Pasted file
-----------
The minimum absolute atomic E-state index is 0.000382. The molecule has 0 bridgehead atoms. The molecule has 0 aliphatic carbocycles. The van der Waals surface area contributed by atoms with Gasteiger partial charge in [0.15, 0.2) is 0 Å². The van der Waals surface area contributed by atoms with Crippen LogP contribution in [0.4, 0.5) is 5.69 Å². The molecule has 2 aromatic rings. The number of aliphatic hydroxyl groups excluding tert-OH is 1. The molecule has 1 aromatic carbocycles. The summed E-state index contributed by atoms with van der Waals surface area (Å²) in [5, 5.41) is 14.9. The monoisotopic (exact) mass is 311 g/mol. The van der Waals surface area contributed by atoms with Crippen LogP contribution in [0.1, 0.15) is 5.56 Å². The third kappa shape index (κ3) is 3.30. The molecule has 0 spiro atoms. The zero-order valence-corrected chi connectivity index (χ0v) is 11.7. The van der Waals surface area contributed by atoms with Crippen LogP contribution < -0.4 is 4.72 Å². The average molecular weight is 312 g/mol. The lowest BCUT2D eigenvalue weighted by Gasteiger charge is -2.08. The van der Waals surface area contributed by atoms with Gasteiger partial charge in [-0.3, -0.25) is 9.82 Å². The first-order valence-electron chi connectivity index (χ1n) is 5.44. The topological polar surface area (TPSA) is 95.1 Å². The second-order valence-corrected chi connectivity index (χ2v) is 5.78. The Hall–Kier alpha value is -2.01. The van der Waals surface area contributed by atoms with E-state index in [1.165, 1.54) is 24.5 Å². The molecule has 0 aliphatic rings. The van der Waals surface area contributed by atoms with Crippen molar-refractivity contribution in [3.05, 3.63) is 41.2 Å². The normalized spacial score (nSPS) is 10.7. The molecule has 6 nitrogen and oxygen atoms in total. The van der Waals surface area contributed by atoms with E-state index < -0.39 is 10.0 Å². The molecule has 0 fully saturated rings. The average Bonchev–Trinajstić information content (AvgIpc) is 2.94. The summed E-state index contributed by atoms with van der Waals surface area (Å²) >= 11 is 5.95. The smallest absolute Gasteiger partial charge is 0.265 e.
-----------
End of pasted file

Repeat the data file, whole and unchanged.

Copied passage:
The minimum absolute atomic E-state index is 0.000382. The molecule has 0 bridgehead atoms. The molecule has 0 aliphatic carbocycles. The van der Waals surface area contributed by atoms with Gasteiger partial charge in [0.15, 0.2) is 0 Å². The van der Waals surface area contributed by atoms with Crippen LogP contribution in [0.4, 0.5) is 5.69 Å². The molecule has 2 aromatic rings. The number of aliphatic hydroxyl groups excluding tert-OH is 1. The molecule has 1 aromatic carbocycles. The summed E-state index contributed by atoms with van der Waals surface area (Å²) in [5, 5.41) is 14.9. The monoisotopic (exact) mass is 311 g/mol. The van der Waals surface area contributed by atoms with Crippen LogP contribution in [0.1, 0.15) is 5.56 Å². The third kappa shape index (κ3) is 3.30. The molecule has 0 spiro atoms. The zero-order valence-corrected chi connectivity index (χ0v) is 11.7. The van der Waals surface area contributed by atoms with Crippen LogP contribution < -0.4 is 4.72 Å². The average molecular weight is 312 g/mol. The lowest BCUT2D eigenvalue weighted by Gasteiger charge is -2.08. The van der Waals surface area contributed by atoms with Gasteiger partial charge in [-0.3, -0.25) is 9.82 Å². The first-order valence-electron chi connectivity index (χ1n) is 5.44. The topological polar surface area (TPSA) is 95.1 Å². The second-order valence-corrected chi connectivity index (χ2v) is 5.78. The Hall–Kier alpha value is -2.01. The van der Waals surface area contributed by atoms with E-state index in [1.165, 1.54) is 24.5 Å². The molecule has 0 aliphatic rings. The van der Waals surface area contributed by atoms with Crippen molar-refractivity contribution in [3.05, 3.63) is 41.2 Å². The normalized spacial score (nSPS) is 10.7. The molecule has 6 nitrogen and oxygen atoms in total. The van der Waals surface area contributed by atoms with E-state index < -0.39 is 10.0 Å². The molecule has 0 fully saturated rings. The average Bonchev–Trinajstić information content (AvgIpc) is 2.94. The summed E-state index contributed by atoms with van der Waals surface area (Å²) >= 11 is 5.95. The smallest absolute Gasteiger partial charge is 0.265 e.